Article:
Kyle Clelland, A Criticism of the Public Trust Doctrine in South Carolina: Balancing Interests and Reevaluting the System
The State’s role as protector of the public trust is a particularly difficult one. In order to secure the goals of the public trust doctrine, the State must consider the interests of everyone. It has long been held that the concerns of property rights advocates and those of environmentalists were largely, mutually exclusive. However, through sound policy, the State may be able to strike an equitable balance which may in turn serve the interests of all.
While it appears that the early history of the public trust doctrine in South Carolina was marked by prudent and well reasoned deliberation, recent decisions by the State’s highest court indicate a derailing ofdeparture from these earlier applications. Although our courts operate under on the basis of the ever-evolving Common Law, shortsighted judicial reasoning should not go unchecked. The current state of affairs, both nationally and locally indicate that we need to seriously rethink the public trust doctrine. The stresses placed on the environment of South Carolina are greater than ever and the pressures of a volatile real estate market should encourage an honest reevaluation of the State’s current application of the public trust doctrine on South Carolina’s coastlines.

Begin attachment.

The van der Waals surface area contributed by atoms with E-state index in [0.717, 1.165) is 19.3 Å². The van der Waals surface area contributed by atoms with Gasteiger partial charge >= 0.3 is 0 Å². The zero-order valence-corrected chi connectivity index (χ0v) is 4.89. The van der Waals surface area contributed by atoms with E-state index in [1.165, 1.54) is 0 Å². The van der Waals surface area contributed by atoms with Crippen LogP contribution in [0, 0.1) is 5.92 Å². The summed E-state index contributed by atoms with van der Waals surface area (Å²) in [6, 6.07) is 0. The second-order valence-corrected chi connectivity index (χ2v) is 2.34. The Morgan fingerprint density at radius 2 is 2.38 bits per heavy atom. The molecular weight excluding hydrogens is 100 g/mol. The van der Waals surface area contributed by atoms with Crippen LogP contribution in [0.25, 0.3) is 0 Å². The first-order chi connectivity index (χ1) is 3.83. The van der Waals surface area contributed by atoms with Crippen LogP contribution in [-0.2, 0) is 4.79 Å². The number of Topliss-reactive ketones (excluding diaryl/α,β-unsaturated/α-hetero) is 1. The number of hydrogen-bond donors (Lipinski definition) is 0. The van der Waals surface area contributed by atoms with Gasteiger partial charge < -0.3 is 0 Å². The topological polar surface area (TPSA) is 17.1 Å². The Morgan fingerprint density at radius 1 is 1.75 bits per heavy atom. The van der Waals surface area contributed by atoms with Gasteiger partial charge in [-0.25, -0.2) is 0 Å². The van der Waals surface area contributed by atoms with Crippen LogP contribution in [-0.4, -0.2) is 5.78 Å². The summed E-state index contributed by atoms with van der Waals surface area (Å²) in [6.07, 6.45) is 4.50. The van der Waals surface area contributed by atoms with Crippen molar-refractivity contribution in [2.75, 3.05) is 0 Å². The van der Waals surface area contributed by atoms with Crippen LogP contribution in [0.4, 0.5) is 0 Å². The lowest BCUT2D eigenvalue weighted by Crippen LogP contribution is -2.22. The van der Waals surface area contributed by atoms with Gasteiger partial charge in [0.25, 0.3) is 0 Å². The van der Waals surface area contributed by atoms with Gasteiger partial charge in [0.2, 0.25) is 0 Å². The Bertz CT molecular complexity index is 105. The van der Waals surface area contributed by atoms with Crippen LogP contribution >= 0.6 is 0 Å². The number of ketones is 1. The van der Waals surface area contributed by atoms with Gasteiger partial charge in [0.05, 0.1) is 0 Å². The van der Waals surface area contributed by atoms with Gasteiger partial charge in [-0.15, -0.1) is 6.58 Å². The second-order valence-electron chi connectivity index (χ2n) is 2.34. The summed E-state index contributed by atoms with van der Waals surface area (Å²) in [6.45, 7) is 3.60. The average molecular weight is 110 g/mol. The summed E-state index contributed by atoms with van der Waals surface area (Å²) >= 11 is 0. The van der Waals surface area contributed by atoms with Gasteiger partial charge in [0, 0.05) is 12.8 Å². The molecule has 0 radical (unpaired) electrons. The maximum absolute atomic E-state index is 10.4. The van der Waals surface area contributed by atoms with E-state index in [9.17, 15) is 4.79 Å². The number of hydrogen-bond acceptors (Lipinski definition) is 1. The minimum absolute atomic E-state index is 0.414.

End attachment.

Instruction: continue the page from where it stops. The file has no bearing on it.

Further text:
Harvey Cleveland, Water Conservation and Efficiency
This paper examines increasing water scarcity in the United States and South Carolina and conservation and efficiency measures that can be taken to ensure that water is not over consumed. The paper begins with an explanation of the major long term trends in United States population growth, industry growth, and increasing water consumption to frame the issue of increasing demand. Droughts and Climate Change are briefly discussed to show that a decrease in supply compounds the problem. After giving some reasons that traditional supply side solutions are problematic, an analysis of demand side solutions is given, and arguments for and against implementing these solutions in South Carolina are developed. Behavior modifying measures such as price increases and water restrictions are discussed, as well as efficiency measures such as leak detection and repair and the use of water saving technology. Lastly, the role of education in conservation is examined.

Colin Colverson, No More Shrimp for the Barbie: An Analysis of the South Carolina Shrimp Fishery, with a Proposal for its Future